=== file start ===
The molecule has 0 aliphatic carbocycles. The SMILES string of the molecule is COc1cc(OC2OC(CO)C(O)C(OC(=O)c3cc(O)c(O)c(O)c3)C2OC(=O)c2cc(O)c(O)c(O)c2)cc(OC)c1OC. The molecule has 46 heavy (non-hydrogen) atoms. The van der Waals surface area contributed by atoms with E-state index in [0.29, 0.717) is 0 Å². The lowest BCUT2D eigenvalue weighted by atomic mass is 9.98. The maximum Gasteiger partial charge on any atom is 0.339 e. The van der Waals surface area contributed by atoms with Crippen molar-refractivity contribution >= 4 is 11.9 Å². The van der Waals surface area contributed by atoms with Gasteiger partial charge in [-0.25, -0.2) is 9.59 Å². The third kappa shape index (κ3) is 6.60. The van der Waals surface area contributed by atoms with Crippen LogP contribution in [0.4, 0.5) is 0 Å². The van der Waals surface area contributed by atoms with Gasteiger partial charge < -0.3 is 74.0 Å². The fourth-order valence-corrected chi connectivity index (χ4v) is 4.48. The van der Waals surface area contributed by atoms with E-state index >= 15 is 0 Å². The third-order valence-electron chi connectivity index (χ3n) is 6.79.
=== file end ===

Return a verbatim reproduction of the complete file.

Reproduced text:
The molecule has 0 aliphatic carbocycles. The SMILES string of the molecule is COc1cc(OC2OC(CO)C(O)C(OC(=O)c3cc(O)c(O)c(O)c3)C2OC(=O)c2cc(O)c(O)c(O)c2)cc(OC)c1OC. The molecule has 46 heavy (non-hydrogen) atoms. The van der Waals surface area contributed by atoms with E-state index in [0.29, 0.717) is 0 Å². The lowest BCUT2D eigenvalue weighted by atomic mass is 9.98. The maximum Gasteiger partial charge on any atom is 0.339 e. The van der Waals surface area contributed by atoms with Crippen molar-refractivity contribution >= 4 is 11.9 Å². The van der Waals surface area contributed by atoms with Gasteiger partial charge in [-0.25, -0.2) is 9.59 Å². The third kappa shape index (κ3) is 6.60. The van der Waals surface area contributed by atoms with Crippen LogP contribution in [0.4, 0.5) is 0 Å². The van der Waals surface area contributed by atoms with Gasteiger partial charge < -0.3 is 74.0 Å². The fourth-order valence-corrected chi connectivity index (χ4v) is 4.48. The van der Waals surface area contributed by atoms with E-state index >= 15 is 0 Å². The third-order valence-electron chi connectivity index (χ3n) is 6.79.